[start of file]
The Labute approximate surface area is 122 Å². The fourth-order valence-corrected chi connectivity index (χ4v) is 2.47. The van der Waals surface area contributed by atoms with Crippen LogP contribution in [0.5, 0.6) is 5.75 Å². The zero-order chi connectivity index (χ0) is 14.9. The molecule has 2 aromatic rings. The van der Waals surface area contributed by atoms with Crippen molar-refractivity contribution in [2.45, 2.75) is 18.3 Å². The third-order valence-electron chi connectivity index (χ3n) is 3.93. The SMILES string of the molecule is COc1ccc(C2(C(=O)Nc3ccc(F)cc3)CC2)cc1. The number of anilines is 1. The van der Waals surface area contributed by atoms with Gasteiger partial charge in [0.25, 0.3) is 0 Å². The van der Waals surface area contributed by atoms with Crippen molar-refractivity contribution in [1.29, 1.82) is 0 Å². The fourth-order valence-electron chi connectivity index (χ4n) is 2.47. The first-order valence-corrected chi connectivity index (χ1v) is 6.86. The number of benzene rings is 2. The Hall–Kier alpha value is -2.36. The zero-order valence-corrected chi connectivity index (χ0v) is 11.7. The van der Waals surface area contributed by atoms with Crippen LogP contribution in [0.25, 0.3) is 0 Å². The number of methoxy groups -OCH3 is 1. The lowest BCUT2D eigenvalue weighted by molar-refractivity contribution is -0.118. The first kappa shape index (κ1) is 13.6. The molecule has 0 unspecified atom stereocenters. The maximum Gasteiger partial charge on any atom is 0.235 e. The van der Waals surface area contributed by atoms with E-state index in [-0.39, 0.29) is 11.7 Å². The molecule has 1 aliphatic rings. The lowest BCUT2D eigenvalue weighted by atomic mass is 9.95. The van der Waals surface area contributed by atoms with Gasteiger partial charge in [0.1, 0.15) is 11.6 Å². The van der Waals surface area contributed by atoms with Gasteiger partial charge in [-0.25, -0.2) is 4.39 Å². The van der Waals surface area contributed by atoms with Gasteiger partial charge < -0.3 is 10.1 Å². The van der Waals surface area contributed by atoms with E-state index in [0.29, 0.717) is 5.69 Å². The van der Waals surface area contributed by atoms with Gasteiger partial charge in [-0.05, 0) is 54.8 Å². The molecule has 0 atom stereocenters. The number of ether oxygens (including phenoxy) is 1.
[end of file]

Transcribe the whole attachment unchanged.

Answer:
The Labute approximate surface area is 122 Å². The fourth-order valence-corrected chi connectivity index (χ4v) is 2.47. The van der Waals surface area contributed by atoms with Crippen LogP contribution in [0.5, 0.6) is 5.75 Å². The zero-order chi connectivity index (χ0) is 14.9. The molecule has 2 aromatic rings. The van der Waals surface area contributed by atoms with Crippen molar-refractivity contribution in [2.45, 2.75) is 18.3 Å². The third-order valence-electron chi connectivity index (χ3n) is 3.93. The SMILES string of the molecule is COc1ccc(C2(C(=O)Nc3ccc(F)cc3)CC2)cc1. The number of anilines is 1. The van der Waals surface area contributed by atoms with Gasteiger partial charge in [0.25, 0.3) is 0 Å². The van der Waals surface area contributed by atoms with Crippen molar-refractivity contribution in [1.29, 1.82) is 0 Å². The fourth-order valence-electron chi connectivity index (χ4n) is 2.47. The first-order valence-corrected chi connectivity index (χ1v) is 6.86. The number of benzene rings is 2. The Hall–Kier alpha value is -2.36. The zero-order valence-corrected chi connectivity index (χ0v) is 11.7. The van der Waals surface area contributed by atoms with Crippen LogP contribution in [0.25, 0.3) is 0 Å². The number of methoxy groups -OCH3 is 1. The lowest BCUT2D eigenvalue weighted by molar-refractivity contribution is -0.118. The first kappa shape index (κ1) is 13.6. The molecule has 0 unspecified atom stereocenters. The maximum Gasteiger partial charge on any atom is 0.235 e. The van der Waals surface area contributed by atoms with E-state index in [-0.39, 0.29) is 11.7 Å². The molecule has 1 aliphatic rings. The lowest BCUT2D eigenvalue weighted by atomic mass is 9.95. The van der Waals surface area contributed by atoms with Gasteiger partial charge in [0.1, 0.15) is 11.6 Å². The van der Waals surface area contributed by atoms with Gasteiger partial charge in [-0.25, -0.2) is 4.39 Å². The van der Waals surface area contributed by atoms with Gasteiger partial charge < -0.3 is 10.1 Å². The van der Waals surface area contributed by atoms with E-state index in [0.29, 0.717) is 5.69 Å². The van der Waals surface area contributed by atoms with Gasteiger partial charge in [-0.05, 0) is 54.8 Å². The molecule has 0 atom stereocenters. The number of ether oxygens (including phenoxy) is 1.